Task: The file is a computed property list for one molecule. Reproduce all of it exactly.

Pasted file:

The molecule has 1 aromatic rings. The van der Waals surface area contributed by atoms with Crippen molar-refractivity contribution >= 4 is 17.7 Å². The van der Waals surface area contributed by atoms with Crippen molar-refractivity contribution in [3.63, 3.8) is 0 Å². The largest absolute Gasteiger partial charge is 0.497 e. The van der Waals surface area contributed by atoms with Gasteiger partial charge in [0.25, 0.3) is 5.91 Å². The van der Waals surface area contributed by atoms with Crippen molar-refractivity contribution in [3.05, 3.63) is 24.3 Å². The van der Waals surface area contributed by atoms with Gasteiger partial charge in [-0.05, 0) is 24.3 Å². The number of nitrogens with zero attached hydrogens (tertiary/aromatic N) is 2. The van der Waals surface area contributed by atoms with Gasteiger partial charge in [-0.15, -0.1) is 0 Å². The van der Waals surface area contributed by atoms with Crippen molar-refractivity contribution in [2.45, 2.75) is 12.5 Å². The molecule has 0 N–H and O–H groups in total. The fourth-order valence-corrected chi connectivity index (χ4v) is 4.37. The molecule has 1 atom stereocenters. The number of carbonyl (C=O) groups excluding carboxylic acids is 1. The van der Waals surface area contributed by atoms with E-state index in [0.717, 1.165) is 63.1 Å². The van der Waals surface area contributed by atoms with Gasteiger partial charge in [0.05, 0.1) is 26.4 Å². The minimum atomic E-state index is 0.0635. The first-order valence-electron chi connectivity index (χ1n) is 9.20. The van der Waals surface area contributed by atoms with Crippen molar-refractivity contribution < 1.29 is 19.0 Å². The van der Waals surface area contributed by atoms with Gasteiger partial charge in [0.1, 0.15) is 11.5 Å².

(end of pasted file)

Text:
The molecule has 1 aromatic rings. The van der Waals surface area contributed by atoms with Crippen molar-refractivity contribution >= 4 is 17.7 Å². The van der Waals surface area contributed by atoms with Crippen molar-refractivity contribution in [3.63, 3.8) is 0 Å². The largest absolute Gasteiger partial charge is 0.497 e. The van der Waals surface area contributed by atoms with Gasteiger partial charge in [0.25, 0.3) is 5.91 Å². The van der Waals surface area contributed by atoms with Crippen molar-refractivity contribution in [3.05, 3.63) is 24.3 Å². The van der Waals surface area contributed by atoms with Gasteiger partial charge in [-0.05, 0) is 24.3 Å². The number of nitrogens with zero attached hydrogens (tertiary/aromatic N) is 2. The van der Waals surface area contributed by atoms with Gasteiger partial charge in [-0.15, -0.1) is 0 Å². The van der Waals surface area contributed by atoms with Crippen molar-refractivity contribution in [2.45, 2.75) is 12.5 Å². The molecule has 0 N–H and O–H groups in total. The fourth-order valence-corrected chi connectivity index (χ4v) is 4.37. The molecule has 1 atom stereocenters. The number of carbonyl (C=O) groups excluding carboxylic acids is 1. The van der Waals surface area contributed by atoms with E-state index in [0.717, 1.165) is 63.1 Å². The van der Waals surface area contributed by atoms with Gasteiger partial charge in [0.05, 0.1) is 26.4 Å². The minimum atomic E-state index is 0.0635. The first-order valence-electron chi connectivity index (χ1n) is 9.20. The van der Waals surface area contributed by atoms with Crippen molar-refractivity contribution < 1.29 is 19.0 Å². The van der Waals surface area contributed by atoms with Gasteiger partial charge in [0.1, 0.15) is 11.5 Å².